The growing measles epidemic has prompted two California lawmakers to push for a bill eliminating the “personal belief” exemption that some parents use to avoid vaccinating their children.
Sens. Ben Allen from Santa Monica and Richard Pan from Sacramento said they intended to introduce a bill eliminating the controversial exemption. The two are both Democrats, and Pan is a pediatrician.
“As a pediatrician, I’ve been worried about the anti-vaccination trend for a long time,” said Pan at a press conference Wednesday in Sacramento. “I’ve personally witnessed the suffering caused by these preventable diseases.”
Allen said California’s“high number of unvaccinated students is jeopardizing public health not only in schools but in the broader community.”
The effort drew lukewarm response Thursday from a legislator who represents a district in Orange County with one of the highest rates of unvaccinated children. Sen. Patricia Bates, a Republican representing San Juan Capistrano, favors vaccinations and has led efforts to get more children vaccinated, but indicated she wants to study the proposed legislation further before committing any support.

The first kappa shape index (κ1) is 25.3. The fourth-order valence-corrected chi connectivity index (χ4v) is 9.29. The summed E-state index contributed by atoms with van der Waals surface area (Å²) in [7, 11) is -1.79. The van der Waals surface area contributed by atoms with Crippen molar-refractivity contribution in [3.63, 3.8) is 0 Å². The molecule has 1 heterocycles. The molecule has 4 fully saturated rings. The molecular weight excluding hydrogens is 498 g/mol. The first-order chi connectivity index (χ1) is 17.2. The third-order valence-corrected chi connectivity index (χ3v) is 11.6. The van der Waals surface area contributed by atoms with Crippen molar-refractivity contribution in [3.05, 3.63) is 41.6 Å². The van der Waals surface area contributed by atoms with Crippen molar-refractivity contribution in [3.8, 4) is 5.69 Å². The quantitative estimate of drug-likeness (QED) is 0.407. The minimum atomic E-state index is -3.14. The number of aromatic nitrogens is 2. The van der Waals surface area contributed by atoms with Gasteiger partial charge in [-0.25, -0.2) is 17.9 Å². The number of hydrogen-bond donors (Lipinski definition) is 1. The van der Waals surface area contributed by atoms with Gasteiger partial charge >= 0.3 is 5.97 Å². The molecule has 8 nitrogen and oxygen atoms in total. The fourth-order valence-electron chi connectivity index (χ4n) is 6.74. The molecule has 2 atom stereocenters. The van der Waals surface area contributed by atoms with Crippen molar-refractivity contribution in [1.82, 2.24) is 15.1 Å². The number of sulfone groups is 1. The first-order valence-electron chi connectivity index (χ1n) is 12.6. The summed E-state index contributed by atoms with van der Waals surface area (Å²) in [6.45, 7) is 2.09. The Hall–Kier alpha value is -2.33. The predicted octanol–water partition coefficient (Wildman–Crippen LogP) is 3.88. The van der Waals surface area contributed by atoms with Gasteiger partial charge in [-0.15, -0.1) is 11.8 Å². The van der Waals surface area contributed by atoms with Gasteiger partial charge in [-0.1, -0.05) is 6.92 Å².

Assemblyman Don Wagner, a Republican from Irvine, said he supports what Allen and Pan are trying to do in general, but wants to see the specific language in the bill before committing to it.
“In general, I think I am supportive of what the legislation is trying to do. But I would continue to support religious exemptions,” Wagner said, adding that he strongly encourages parents to vaccinate their children.
A total of 99 cases of measles have been reported in California, according to the California Department of Public Health. There have been 22 cases reported in Los Angeles County and 31 in Orange County. Riverside County has five and San Diego County 13. There were seven cases of measles reported in Ventura County. Most of the cases are linked to an outbreak at Disneyland in December.
Under current California law, parents can choose not to vaccinate their children before entering school, although beginning in 2014 parents must first receive information from a licensed healthcare provider about the benefits and risks of vaccinations and the risks of vaccine-preventable diseases. This change was intended to stem the decline in vaccinations.
City News Service contributed to this article.